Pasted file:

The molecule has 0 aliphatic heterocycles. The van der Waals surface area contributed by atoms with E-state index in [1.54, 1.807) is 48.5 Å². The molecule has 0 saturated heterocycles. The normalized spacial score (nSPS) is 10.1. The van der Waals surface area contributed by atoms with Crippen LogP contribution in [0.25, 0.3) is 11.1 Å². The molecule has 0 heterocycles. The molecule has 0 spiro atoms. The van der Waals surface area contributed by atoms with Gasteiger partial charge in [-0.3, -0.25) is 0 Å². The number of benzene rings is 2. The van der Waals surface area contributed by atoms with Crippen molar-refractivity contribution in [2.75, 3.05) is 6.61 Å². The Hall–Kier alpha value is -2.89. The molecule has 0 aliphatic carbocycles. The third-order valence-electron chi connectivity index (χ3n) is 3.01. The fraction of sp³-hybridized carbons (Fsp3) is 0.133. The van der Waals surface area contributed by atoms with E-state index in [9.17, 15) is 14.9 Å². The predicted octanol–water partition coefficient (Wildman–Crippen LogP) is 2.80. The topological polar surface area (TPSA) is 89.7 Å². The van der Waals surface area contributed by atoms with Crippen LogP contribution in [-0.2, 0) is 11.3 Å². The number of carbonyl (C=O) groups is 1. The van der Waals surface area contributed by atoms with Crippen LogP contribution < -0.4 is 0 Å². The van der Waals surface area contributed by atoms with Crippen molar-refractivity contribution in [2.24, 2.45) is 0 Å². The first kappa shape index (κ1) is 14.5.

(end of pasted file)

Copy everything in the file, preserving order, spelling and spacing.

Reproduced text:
The molecule has 0 aliphatic heterocycles. The van der Waals surface area contributed by atoms with E-state index in [1.54, 1.807) is 48.5 Å². The molecule has 0 saturated heterocycles. The normalized spacial score (nSPS) is 10.1. The van der Waals surface area contributed by atoms with Crippen LogP contribution in [0.25, 0.3) is 11.1 Å². The molecule has 0 heterocycles. The molecule has 0 spiro atoms. The van der Waals surface area contributed by atoms with Gasteiger partial charge in [-0.3, -0.25) is 0 Å². The number of benzene rings is 2. The van der Waals surface area contributed by atoms with Crippen molar-refractivity contribution in [2.75, 3.05) is 6.61 Å². The Hall–Kier alpha value is -2.89. The molecule has 0 aliphatic carbocycles. The third-order valence-electron chi connectivity index (χ3n) is 3.01. The fraction of sp³-hybridized carbons (Fsp3) is 0.133. The van der Waals surface area contributed by atoms with E-state index in [9.17, 15) is 14.9 Å². The predicted octanol–water partition coefficient (Wildman–Crippen LogP) is 2.80. The topological polar surface area (TPSA) is 89.7 Å². The van der Waals surface area contributed by atoms with Crippen LogP contribution in [-0.2, 0) is 11.3 Å². The number of carbonyl (C=O) groups is 1. The van der Waals surface area contributed by atoms with Crippen LogP contribution < -0.4 is 0 Å². The van der Waals surface area contributed by atoms with Crippen molar-refractivity contribution in [2.24, 2.45) is 0 Å². The first kappa shape index (κ1) is 14.5.